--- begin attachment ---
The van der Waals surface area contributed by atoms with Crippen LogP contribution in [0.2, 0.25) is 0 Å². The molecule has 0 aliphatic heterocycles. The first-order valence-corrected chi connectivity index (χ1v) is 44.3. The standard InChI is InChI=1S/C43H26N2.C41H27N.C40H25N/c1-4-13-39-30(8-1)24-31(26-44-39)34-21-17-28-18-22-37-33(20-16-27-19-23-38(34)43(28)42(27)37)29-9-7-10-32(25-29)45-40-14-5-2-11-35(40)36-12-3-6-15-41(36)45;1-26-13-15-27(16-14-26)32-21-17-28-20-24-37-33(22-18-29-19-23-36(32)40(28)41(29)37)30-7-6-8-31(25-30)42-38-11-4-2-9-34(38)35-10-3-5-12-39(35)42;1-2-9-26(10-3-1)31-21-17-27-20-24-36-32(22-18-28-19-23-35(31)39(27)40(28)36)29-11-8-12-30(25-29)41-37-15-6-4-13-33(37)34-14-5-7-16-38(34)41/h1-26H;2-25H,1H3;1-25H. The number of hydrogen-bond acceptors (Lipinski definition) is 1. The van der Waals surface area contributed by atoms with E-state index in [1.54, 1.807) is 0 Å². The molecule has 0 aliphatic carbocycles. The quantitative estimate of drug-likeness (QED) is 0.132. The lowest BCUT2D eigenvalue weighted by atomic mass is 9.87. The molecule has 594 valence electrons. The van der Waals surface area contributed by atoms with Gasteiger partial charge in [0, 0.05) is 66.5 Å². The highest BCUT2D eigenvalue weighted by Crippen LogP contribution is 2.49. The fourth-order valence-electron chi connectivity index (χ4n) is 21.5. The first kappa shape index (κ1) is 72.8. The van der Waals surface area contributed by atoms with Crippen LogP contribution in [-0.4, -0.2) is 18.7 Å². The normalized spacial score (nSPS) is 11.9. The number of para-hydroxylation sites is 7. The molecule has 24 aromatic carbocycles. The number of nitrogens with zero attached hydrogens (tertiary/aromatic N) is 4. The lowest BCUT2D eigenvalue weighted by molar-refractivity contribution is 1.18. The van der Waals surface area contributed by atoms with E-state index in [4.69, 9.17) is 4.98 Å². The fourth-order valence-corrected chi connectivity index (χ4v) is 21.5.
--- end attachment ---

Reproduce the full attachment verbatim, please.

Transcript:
The van der Waals surface area contributed by atoms with Crippen LogP contribution in [0.2, 0.25) is 0 Å². The molecule has 0 aliphatic heterocycles. The first-order valence-corrected chi connectivity index (χ1v) is 44.3. The standard InChI is InChI=1S/C43H26N2.C41H27N.C40H25N/c1-4-13-39-30(8-1)24-31(26-44-39)34-21-17-28-18-22-37-33(20-16-27-19-23-38(34)43(28)42(27)37)29-9-7-10-32(25-29)45-40-14-5-2-11-35(40)36-12-3-6-15-41(36)45;1-26-13-15-27(16-14-26)32-21-17-28-20-24-37-33(22-18-29-19-23-36(32)40(28)41(29)37)30-7-6-8-31(25-30)42-38-11-4-2-9-34(38)35-10-3-5-12-39(35)42;1-2-9-26(10-3-1)31-21-17-27-20-24-36-32(22-18-28-19-23-35(31)39(27)40(28)36)29-11-8-12-30(25-29)41-37-15-6-4-13-33(37)34-14-5-7-16-38(34)41/h1-26H;2-25H,1H3;1-25H. The number of hydrogen-bond acceptors (Lipinski definition) is 1. The van der Waals surface area contributed by atoms with E-state index in [1.54, 1.807) is 0 Å². The molecule has 0 aliphatic carbocycles. The quantitative estimate of drug-likeness (QED) is 0.132. The lowest BCUT2D eigenvalue weighted by atomic mass is 9.87. The molecule has 594 valence electrons. The van der Waals surface area contributed by atoms with Gasteiger partial charge in [0, 0.05) is 66.5 Å². The highest BCUT2D eigenvalue weighted by Crippen LogP contribution is 2.49. The fourth-order valence-electron chi connectivity index (χ4n) is 21.5. The first kappa shape index (κ1) is 72.8. The van der Waals surface area contributed by atoms with Crippen LogP contribution in [-0.4, -0.2) is 18.7 Å². The normalized spacial score (nSPS) is 11.9. The number of para-hydroxylation sites is 7. The molecule has 24 aromatic carbocycles. The number of nitrogens with zero attached hydrogens (tertiary/aromatic N) is 4. The lowest BCUT2D eigenvalue weighted by molar-refractivity contribution is 1.18. The van der Waals surface area contributed by atoms with E-state index in [4.69, 9.17) is 4.98 Å². The fourth-order valence-corrected chi connectivity index (χ4v) is 21.5.